Several weeks ago, I attended a retirement party for my father-in-law, Gerry. I have attended a few of these in the past, but what made this one unique is that Gerry was retiring after working in the same workplace for 50 years. I’ve never known anyone else who has worked in the same place for that long, and I’m pretty sure I’m unlikely to attend any retirement party like it again.
Because of this, I was keen to learn more about the conditions that would lead someone to remain in one workplace for so long.
After a short meal, there were a multitude of speeches honouring Gerry. Former managers, coworkers, and owners spoke of his loyalty, his unwavering commitment to customer service, and the quality of his work. It became clear that one of the reasons Gerry worked there for so long was that he viewed his ongoing relationships with clients as crucial to the customer service experience. Over the years, he had developed personal relationships with clients and was committed to serving them – which would’ve been hard to do if he had moved to another organization.
When we like the people we work with and for, it fosters a sense of connection and loyalty that employees are not likely to abandon.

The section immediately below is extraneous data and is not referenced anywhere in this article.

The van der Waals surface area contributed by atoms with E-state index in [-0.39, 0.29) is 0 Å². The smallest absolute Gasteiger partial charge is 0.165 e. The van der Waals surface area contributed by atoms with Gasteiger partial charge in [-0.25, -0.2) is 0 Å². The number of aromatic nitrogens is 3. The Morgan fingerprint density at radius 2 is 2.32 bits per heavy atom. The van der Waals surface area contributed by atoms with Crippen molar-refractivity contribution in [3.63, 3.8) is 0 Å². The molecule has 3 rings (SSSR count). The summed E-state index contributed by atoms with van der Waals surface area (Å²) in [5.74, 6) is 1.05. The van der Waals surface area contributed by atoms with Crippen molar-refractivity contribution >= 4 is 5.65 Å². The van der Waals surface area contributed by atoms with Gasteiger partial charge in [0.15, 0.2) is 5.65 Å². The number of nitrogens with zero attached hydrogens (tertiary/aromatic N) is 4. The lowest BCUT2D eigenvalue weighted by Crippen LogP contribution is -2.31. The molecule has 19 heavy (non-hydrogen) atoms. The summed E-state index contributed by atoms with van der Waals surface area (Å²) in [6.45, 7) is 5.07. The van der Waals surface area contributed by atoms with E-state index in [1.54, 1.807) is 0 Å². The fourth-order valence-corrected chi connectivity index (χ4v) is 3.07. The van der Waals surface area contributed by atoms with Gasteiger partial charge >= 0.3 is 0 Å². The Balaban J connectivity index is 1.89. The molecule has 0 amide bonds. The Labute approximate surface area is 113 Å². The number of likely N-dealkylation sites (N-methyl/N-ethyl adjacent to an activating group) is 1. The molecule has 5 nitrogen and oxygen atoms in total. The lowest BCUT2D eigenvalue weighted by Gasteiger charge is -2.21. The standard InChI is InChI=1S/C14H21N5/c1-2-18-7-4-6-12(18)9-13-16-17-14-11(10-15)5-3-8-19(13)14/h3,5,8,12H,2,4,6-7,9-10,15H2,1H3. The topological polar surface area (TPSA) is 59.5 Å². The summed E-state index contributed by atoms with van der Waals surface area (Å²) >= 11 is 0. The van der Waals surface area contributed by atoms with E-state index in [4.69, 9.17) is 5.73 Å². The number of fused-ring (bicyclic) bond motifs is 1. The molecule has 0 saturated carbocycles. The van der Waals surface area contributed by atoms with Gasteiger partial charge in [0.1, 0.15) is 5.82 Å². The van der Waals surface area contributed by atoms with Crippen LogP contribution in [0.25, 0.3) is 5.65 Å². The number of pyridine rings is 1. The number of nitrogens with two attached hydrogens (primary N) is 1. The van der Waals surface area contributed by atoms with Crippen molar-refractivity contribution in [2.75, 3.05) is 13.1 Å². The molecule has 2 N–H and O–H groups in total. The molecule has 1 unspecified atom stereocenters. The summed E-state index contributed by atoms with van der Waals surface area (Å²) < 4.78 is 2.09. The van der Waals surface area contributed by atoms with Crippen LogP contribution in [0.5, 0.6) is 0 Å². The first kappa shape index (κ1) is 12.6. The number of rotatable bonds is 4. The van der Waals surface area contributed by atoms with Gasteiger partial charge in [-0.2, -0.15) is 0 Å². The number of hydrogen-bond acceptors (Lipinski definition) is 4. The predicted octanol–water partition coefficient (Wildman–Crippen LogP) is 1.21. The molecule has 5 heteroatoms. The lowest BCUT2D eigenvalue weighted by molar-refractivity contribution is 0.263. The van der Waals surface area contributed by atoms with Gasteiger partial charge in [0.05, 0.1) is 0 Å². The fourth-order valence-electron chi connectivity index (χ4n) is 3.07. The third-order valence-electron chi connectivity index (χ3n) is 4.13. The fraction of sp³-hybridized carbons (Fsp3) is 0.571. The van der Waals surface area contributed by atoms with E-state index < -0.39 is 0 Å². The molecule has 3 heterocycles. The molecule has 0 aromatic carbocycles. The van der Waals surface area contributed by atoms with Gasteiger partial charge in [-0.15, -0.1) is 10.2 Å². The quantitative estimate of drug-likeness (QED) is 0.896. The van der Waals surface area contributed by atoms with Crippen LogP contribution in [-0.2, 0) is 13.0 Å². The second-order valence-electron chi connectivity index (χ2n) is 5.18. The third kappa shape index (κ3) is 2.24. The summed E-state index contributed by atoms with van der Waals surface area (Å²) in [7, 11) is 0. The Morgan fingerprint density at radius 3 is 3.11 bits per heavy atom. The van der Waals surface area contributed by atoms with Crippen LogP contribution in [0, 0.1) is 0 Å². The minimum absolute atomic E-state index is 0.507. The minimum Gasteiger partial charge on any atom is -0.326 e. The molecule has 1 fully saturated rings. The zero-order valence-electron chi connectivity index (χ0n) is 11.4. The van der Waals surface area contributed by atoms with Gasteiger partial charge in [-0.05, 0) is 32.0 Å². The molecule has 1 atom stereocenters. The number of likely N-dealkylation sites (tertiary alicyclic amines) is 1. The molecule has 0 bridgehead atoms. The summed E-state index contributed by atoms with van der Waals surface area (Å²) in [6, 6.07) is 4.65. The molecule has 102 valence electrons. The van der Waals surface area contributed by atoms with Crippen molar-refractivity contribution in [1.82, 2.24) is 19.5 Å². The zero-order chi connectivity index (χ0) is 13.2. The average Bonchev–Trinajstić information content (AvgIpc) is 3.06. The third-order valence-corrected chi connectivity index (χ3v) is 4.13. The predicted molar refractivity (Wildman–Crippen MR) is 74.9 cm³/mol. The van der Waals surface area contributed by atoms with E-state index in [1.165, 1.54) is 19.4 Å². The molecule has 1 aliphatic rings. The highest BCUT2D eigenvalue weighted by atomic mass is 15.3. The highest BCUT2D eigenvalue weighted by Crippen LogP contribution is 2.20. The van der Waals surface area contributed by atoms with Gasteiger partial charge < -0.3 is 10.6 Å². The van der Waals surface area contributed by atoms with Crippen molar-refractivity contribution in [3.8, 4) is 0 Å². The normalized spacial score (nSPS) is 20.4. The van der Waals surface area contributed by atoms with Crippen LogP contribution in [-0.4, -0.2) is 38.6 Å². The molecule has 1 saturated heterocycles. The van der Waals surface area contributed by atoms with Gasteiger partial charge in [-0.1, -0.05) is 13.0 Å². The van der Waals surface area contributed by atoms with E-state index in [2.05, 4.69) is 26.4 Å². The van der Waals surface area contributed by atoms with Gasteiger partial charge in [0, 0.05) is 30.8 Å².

When it was Gerry’s turn to speak, in addition to talking about the importance of his relationships with customers, he talked about the friendships that he formed with coworkers and management. Day in and day out, after 50 years, relationships with those he worked with became deeply rooted and important. Those relationships mattered and became a key reason for him to remain at his place of work as a result. In the end, he liked the people he worked with and for, so why would he want to work somewhere else?
There are two lessons I and other leaders can take from Gerry’s commitment. First, whether you are a business or service-oriented organization, it’s important to cultivate a workplace culture where customer service is core to your identity and to hire people who value that focus. Second, remember to create and nurture meaningful relationships among staff and management. When we like the people we work with and for, it fosters a sense of connection and loyalty that employees are not likely to abandon.
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Randy Grieser, Author & Speaker
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